Lower Premium Volumes Don’t Stop AIG’s Profit From Rising

AIGFor the second quarter, American International Group Inc (AIG) posted a 6.3% increase in net income while it intentionally shrank the amount of insurance sold. This was all part of a plan to satisfy activist investors and to bolster returns. AIG also cut costs dramatically in order to bring down the expense ratio in its property-casualty insurance operations. This process allows AIG to follow through on a promise made in a January 26 strategy update.

Despite its valiant efforts, AIG’s operating income fell 41%. This was likely due to a sharply higher level of claims for catastrophes at a time when interest rates led to upward adjustments of certain claims reserves. At the time the interests were lower than in the year-earlier period.

The per-share operating result beat the consensus expectation of analysts. However, there will definitely be efforts to gain sight of ways that AIG can improve its sluggish performance in the stock market.

Analysts are hoping to get more detail on AIG’s promise to return at least $35 billion in share buybacks and dividends through 2017. This ambitious goal is likely to be filled partially from divestitures as well as possibly through a public offering later this year.

AIG has stated that it returned $3.2 billion of capital to stockholders during the second quarter and had purchased $698 million of common stock since the end of the quarter. Its year-to-date return of capital totals to about $7.9 billion. In a separate release, the board said that it would add $3 billion to its stock buyback plan.

Recently AIG has reported that the volume of selling casualty and property insurance to business clients decreased by 21%. This is AIG’s core area of business and was being monitored very closely. This decrease was mostly due to AIG’s choice not to renew policies in certain product lines that weren’t performing well. In addition, AIG refused to lower prices for potential buyers despite the fact that rivals were intensely competing for business.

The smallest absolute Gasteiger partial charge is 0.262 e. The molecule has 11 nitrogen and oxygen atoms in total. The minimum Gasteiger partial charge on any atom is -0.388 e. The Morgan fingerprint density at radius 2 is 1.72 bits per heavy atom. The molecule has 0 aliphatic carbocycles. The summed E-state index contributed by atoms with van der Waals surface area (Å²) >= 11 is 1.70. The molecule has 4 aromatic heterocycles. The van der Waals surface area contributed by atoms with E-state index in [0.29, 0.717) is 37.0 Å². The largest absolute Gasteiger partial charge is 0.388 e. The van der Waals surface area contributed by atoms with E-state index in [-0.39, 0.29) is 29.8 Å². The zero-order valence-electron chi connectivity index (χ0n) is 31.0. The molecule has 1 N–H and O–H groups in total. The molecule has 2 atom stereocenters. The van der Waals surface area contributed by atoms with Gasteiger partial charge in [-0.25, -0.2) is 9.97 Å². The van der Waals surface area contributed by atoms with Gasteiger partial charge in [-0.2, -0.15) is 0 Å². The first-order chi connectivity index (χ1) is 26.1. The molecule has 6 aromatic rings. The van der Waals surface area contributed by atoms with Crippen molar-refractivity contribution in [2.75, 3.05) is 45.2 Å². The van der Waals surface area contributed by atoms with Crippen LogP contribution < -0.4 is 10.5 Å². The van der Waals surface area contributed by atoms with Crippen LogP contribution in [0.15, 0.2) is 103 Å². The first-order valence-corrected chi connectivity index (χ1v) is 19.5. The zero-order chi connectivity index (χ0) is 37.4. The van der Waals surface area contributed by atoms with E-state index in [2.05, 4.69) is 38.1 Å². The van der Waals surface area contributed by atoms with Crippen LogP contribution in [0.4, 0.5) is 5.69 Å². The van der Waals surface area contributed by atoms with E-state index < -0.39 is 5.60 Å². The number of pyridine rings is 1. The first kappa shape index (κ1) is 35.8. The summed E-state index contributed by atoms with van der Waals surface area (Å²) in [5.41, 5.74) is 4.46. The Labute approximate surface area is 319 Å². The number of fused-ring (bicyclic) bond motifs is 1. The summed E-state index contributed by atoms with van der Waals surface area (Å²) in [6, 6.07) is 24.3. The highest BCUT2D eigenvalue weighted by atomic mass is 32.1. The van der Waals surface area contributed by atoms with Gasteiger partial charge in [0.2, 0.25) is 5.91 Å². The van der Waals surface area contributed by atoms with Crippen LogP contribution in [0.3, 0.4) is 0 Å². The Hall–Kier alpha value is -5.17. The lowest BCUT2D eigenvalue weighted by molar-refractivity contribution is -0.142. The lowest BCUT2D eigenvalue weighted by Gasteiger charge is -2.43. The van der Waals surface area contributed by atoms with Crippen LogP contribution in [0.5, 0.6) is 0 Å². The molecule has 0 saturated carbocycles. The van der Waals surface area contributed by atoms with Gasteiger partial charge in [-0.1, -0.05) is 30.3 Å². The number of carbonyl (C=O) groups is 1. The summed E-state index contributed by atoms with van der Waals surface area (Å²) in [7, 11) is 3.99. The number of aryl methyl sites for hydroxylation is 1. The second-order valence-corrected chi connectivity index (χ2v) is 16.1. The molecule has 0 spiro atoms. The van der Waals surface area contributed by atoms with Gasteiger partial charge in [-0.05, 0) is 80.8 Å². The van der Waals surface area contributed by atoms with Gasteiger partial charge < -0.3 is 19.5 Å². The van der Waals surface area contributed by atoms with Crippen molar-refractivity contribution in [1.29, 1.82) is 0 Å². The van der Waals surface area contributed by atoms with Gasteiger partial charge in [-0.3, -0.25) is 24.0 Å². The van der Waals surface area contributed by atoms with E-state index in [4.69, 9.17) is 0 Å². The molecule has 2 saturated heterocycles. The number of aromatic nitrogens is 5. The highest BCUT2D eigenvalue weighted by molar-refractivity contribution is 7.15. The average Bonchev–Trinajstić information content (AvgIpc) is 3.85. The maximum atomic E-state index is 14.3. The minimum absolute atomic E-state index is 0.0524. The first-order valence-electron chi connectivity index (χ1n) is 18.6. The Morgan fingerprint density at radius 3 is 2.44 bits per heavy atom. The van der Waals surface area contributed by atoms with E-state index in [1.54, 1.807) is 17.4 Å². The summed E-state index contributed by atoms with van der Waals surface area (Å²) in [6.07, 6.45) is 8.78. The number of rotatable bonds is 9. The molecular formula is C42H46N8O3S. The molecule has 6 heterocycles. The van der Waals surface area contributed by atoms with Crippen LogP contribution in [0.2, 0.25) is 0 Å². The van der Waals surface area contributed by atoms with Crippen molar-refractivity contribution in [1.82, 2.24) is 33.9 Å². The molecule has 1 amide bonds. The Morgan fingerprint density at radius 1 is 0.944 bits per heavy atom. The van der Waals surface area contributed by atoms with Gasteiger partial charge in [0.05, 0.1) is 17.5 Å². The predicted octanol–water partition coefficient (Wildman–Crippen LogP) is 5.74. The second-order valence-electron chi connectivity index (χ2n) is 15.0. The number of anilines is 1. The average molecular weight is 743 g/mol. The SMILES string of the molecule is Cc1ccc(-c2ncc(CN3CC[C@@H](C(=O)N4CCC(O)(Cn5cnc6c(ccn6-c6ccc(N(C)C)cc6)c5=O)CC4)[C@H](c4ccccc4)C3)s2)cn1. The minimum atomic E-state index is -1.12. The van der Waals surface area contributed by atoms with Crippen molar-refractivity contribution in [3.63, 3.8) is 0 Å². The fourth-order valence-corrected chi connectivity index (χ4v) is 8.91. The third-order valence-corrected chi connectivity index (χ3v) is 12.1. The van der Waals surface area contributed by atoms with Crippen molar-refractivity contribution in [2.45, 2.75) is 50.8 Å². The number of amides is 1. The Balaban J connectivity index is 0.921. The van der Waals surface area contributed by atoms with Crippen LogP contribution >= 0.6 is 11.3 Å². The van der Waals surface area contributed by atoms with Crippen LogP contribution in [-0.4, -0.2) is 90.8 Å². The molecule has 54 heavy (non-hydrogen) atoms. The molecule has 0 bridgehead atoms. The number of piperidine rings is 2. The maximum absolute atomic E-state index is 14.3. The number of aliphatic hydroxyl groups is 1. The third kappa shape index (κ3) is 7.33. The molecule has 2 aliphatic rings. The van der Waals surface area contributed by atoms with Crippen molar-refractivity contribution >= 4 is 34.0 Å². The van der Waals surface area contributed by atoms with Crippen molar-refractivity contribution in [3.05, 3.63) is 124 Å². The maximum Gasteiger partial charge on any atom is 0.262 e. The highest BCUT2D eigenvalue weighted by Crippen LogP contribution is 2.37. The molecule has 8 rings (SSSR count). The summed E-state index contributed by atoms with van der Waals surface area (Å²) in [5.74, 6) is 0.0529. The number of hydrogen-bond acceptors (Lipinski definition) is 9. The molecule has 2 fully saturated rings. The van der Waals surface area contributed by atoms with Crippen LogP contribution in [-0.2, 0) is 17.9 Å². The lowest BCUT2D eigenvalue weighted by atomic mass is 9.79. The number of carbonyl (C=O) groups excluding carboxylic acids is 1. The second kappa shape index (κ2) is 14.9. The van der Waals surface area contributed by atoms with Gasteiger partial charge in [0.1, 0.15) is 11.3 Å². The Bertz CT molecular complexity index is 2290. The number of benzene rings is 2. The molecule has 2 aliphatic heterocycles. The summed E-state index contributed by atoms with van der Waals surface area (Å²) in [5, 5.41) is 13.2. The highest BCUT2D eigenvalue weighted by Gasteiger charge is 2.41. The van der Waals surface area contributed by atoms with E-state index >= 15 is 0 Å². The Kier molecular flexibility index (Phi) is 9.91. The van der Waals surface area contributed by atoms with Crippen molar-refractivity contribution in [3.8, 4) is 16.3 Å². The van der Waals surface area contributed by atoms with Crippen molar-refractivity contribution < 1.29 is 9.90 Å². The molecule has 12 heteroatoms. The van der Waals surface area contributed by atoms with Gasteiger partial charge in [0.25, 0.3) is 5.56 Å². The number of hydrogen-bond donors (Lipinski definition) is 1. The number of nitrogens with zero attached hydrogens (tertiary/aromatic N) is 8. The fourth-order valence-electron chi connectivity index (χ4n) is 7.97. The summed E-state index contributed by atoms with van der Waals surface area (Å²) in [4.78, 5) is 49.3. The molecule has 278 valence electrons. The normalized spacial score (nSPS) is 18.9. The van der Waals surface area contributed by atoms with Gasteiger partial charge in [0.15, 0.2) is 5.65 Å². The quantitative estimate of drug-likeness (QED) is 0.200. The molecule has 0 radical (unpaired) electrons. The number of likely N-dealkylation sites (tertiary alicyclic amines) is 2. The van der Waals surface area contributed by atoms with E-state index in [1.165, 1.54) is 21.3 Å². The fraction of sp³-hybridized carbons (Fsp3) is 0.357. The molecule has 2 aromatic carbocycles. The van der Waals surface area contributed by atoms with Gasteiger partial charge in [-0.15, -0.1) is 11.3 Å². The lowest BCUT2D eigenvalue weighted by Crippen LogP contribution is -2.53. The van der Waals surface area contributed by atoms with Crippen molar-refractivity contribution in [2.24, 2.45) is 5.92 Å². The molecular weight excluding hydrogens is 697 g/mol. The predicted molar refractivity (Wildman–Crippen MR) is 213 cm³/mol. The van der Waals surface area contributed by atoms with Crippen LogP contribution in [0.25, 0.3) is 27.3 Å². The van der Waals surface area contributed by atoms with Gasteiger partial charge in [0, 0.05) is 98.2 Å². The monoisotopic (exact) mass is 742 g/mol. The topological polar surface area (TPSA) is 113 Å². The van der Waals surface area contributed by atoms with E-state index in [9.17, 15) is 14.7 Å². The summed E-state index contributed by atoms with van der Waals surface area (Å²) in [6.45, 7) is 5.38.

In one year, AIG’s net income increased from $1.68 billion to $1.91 billion. To put it in terms of shares, that’s an increase from $1.32 a share to $1.68 a share. AIG recently received $928 million of gains from selling shares in PICC Property & Casualty Co. in China. In the same period of time, operating income decreased from $1.89 billion, which is $1.39 a share, to $1.11 billion, which is 98 cents a share. Analysts were predicting 93 cents a share.

In the earning release, AIG Chief Executive Peter Hancock stated that the results demonstrate a big step toward the goals set by AIG’s board in January. He also said that their confidence was high that they would hit financial targets set for 2017.

Messrs. Paulson and Icahn advocated a three-way split before they joined the board because they felt this would help AIG escape its designation as a “ systemically important institution” by federal regulators. This designation makes AIG subject to capital that is to-be-determined, as well as other rules.

Mr. Hancock still feels that a split is not in the best interest of the shareholders. In the January update, he promised to reorganize AIG’s life-insurance and property-casualty operations into nine units. He also promised to cut costs more sharply and to return more capital to shareholders and potentially sell any business that doesn’t performs suitably. There’s no telling exactly what will happen, but it looks like there’s an exciting year ahead for AIG.